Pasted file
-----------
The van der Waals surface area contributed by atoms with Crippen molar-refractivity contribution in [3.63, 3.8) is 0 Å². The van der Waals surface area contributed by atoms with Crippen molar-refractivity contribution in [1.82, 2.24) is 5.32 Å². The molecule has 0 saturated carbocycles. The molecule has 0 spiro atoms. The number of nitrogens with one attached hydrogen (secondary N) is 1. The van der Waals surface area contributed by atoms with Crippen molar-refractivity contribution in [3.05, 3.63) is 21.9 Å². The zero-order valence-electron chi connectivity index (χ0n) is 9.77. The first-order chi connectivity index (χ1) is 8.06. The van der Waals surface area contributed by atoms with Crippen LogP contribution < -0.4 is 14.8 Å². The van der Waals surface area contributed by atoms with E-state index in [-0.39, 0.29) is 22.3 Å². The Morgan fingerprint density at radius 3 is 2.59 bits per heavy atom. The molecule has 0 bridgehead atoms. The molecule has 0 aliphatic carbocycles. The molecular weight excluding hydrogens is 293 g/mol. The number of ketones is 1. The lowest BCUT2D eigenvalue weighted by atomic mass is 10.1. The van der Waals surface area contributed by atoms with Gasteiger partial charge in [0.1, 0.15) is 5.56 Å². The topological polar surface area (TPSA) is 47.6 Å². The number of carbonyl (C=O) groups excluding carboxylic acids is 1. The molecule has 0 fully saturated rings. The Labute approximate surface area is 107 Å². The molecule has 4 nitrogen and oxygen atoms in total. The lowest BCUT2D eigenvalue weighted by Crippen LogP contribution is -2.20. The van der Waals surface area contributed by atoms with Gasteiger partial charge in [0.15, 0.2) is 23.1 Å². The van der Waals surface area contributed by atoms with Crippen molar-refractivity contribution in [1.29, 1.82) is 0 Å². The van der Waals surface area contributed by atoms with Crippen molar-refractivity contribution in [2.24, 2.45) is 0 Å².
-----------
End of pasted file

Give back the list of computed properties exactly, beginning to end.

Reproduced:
The van der Waals surface area contributed by atoms with Crippen molar-refractivity contribution in [3.63, 3.8) is 0 Å². The van der Waals surface area contributed by atoms with Crippen molar-refractivity contribution in [1.82, 2.24) is 5.32 Å². The molecule has 0 saturated carbocycles. The molecule has 0 spiro atoms. The number of nitrogens with one attached hydrogen (secondary N) is 1. The van der Waals surface area contributed by atoms with Crippen molar-refractivity contribution in [3.05, 3.63) is 21.9 Å². The zero-order valence-electron chi connectivity index (χ0n) is 9.77. The first-order chi connectivity index (χ1) is 8.06. The van der Waals surface area contributed by atoms with Crippen LogP contribution < -0.4 is 14.8 Å². The van der Waals surface area contributed by atoms with E-state index in [-0.39, 0.29) is 22.3 Å². The Morgan fingerprint density at radius 3 is 2.59 bits per heavy atom. The molecule has 0 bridgehead atoms. The molecule has 0 aliphatic carbocycles. The molecular weight excluding hydrogens is 293 g/mol. The number of ketones is 1. The lowest BCUT2D eigenvalue weighted by atomic mass is 10.1. The van der Waals surface area contributed by atoms with Gasteiger partial charge in [0.1, 0.15) is 5.56 Å². The topological polar surface area (TPSA) is 47.6 Å². The number of carbonyl (C=O) groups excluding carboxylic acids is 1. The molecule has 0 fully saturated rings. The Labute approximate surface area is 107 Å². The molecule has 4 nitrogen and oxygen atoms in total. The lowest BCUT2D eigenvalue weighted by Crippen LogP contribution is -2.20. The van der Waals surface area contributed by atoms with Gasteiger partial charge in [0.15, 0.2) is 23.1 Å². The van der Waals surface area contributed by atoms with Crippen molar-refractivity contribution in [1.29, 1.82) is 0 Å². The van der Waals surface area contributed by atoms with Crippen molar-refractivity contribution in [2.24, 2.45) is 0 Å².